ANALYSIS

Under a profit-sharing plan, as a defined contribution plan, benefits to a participant must be based solely upon amounts contributed to the participant’s account and attributable income, gains, expenses and losses. Under the § 411(a)(7) definition of accrued benefit for a defined contribution plan, all amounts credited to a participant’s account under the plan are part of the accrued benefit and must satisfy the nonforfeiture requirements of § 411(a)(2).

Plan A provides that under no circumstances may any amounts held in a medical reimbursement account be distributed to any participant except to reimburse the participant for substantiated medical expenses incurred by the participant or the participant’s spouse and dependents. Plan A thereby imposes a condition on the entitlement of the participant (and the participant’s beneficiaries) to the amounts held in the medical reimbursement accounts and, as a result of that restriction, these amounts fail to be nonforfeitable.

However, if Plan A instead provided that amounts payable from the medical reimbursement account were available for distribution under the same terms as the amounts held in the profit-sharing account (e.g. after severance of employment with Employer M), Plan A would not fail to satisfy § 411 merely because Plan A also permitted amounts held in the medical reimbursement account to be distributed both before and after severance of employment to reimburse medical expenses (or to pay the cost of major medical insurance as described in Rev. Rul. 61-164). However, in that case, no amounts paid from Plan A would be excludable under §105(b). Therefore, any distribution from Plan A would be includable in gross income under § 402(a).

HOLDING

Plan A fails to satisfy the vesting requirements of § 411 because it imposes conditions on the use of the amounts held in the participants’ accounts. Accordingly, the plan fails to satisfy § 401(a)(7).

In addition to the requirements of §§ 401(a)(7) and 411, a profit-sharing plan which only permits distribution of amounts held in a separate medical reimbursement account for reimbursement of substantiated medical care expenses, as described in the facts above, may fail to satisfy various other qualification requirements of § 401(a), including § 401(a)(9), § 401(a)(11), and § 401(a)(14).

CORRECTIVE PLAN AMENDMENTS

Pursuant to the authority contained in § 7805(b) and § 301.7805-1 of the Procedure and Administration Regulations, the Commissioner has determined that a profit-sharing plan or stock bonus plan will not fail to be qualified under § 401(a) for plan years beginning on or before August 15, 2005, merely because the plan provides for a separate medical reimbursement account for each participant and for the amounts in the participant’s medical reimbursement account to be only used to reimburse the participant for any substantiated expenses for medical care provided that (i) the plan (including the provisions of the plan relating to the medical reimbursement accounts) is the subject of a favorable determination letter (or in the case of a pre-approved plan, a favorable advisory or opinion letter) issued before August 15, 2005, and (ii) the plan is amended effective on the first day of the first plan year beginning after August 15, 2005, to provide that amounts in each participant’s medical reimbursement account are available for distribution under the same terms as amounts held in the participant’s other accounts under the plan (e.g. upon severance from employment). Further, any distributions made from a plan that is the same as or similar to the plan described under the FACTS section of this revenue ruling before the first day of the first plan year beginning after August 15, 2005, to reimburse the participant for any substantiated expenses for medical care (as defined by § 213(d)) incurred by the participant or the participant’s spouse or dependents (as defined in § 152, determined without regard to § 152(b)(1), (b)(2), and (d)(1)(B)) will not fail to be excluded from income under § 105(b) merely because, due to the publication of this revenue ruling, the plan is amended effective as of the first day of the plan year beginning on or after August 15, 2005, to allow distribution of the amounts held in the medical reimbursement account for reasons other than for reimbursement for any substantiated expenses for medical care.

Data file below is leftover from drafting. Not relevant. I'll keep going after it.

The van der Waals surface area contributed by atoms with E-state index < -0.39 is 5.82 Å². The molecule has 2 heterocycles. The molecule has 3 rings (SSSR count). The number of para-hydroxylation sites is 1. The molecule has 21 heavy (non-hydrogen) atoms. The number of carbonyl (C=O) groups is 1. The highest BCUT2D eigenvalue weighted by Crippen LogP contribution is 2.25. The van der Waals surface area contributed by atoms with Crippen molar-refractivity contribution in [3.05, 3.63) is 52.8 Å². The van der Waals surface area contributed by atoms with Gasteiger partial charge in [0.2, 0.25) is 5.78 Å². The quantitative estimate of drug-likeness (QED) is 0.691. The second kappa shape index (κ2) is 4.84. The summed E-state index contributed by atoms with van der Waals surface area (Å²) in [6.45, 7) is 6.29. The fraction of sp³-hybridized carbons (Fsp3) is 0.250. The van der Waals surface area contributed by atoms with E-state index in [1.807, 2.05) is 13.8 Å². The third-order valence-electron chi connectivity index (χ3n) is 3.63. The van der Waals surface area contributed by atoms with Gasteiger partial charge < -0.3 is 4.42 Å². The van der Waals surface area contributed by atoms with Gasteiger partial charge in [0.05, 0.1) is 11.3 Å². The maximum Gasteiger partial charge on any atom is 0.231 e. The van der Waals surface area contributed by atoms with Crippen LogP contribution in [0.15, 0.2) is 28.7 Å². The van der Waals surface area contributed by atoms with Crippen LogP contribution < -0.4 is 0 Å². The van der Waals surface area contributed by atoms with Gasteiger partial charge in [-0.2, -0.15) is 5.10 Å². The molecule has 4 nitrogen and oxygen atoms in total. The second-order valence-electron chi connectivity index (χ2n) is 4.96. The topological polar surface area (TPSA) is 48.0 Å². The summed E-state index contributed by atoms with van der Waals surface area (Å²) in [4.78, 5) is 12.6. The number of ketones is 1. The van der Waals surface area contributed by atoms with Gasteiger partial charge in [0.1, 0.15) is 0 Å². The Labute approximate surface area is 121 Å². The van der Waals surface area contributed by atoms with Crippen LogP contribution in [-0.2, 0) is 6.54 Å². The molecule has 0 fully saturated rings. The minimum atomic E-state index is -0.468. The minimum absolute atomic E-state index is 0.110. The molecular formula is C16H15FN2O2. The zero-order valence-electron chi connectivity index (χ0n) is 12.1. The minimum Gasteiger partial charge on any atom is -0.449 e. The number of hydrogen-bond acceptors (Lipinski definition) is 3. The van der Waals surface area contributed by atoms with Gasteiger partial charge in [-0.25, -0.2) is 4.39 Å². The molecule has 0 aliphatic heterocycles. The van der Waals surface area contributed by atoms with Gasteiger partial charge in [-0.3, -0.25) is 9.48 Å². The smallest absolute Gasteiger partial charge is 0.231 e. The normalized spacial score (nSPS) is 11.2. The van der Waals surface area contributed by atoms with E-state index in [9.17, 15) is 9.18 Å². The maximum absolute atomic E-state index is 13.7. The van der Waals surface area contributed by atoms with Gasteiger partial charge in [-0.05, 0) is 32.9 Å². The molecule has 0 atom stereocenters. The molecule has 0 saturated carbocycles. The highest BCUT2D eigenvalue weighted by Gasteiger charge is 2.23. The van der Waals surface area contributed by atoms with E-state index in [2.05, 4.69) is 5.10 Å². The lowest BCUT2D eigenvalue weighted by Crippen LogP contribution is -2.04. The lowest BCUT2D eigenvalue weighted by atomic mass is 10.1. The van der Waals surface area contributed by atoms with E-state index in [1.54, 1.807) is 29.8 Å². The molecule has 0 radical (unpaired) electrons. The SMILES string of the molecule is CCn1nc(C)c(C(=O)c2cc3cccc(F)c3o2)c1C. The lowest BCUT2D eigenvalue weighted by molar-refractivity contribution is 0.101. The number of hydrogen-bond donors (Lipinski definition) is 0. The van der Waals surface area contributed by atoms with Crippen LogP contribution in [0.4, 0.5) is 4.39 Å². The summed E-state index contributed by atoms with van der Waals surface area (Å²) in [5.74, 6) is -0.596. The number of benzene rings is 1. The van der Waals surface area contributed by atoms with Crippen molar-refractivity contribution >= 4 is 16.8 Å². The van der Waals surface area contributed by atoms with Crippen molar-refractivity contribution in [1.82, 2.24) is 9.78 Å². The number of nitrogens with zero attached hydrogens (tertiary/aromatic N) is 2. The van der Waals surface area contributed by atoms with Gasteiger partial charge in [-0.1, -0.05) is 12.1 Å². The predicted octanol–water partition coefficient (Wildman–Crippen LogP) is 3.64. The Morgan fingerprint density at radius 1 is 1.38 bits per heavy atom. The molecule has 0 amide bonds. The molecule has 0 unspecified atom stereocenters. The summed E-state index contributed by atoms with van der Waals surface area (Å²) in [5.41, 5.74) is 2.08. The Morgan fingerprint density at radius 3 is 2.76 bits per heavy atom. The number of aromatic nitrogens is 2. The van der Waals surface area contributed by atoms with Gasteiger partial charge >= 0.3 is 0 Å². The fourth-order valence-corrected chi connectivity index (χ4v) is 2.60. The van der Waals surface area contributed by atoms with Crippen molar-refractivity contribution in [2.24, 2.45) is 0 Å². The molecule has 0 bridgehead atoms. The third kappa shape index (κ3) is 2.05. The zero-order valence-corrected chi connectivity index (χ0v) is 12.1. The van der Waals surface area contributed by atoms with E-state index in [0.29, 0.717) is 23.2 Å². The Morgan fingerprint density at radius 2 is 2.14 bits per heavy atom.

DRAFTING INFORMATION

The principal author of this revenue ruling is Robert Walsh of the Employee Plans, Tax Exempt and Government Entities Division. For further information regarding this revenue ruling, contact the Employee Plans taxpayer assistance telephone service between the hours of 8:00 a.m. and 6:30 p.m. Eastern time, Monday through Friday, by calling (877) 829-5500 (a toll-free number). Mr. Walsh may be reached at (202) 283-9888 (not a toll-free number). For further information regarding this revenue ruling as it pertains to § 105, please contact Barbara E. Pie of the Office of Division Counsel/Associate Chief Counsel (Tax Exempt and Government Entities) at (202) 622-6080 (not a toll-free number).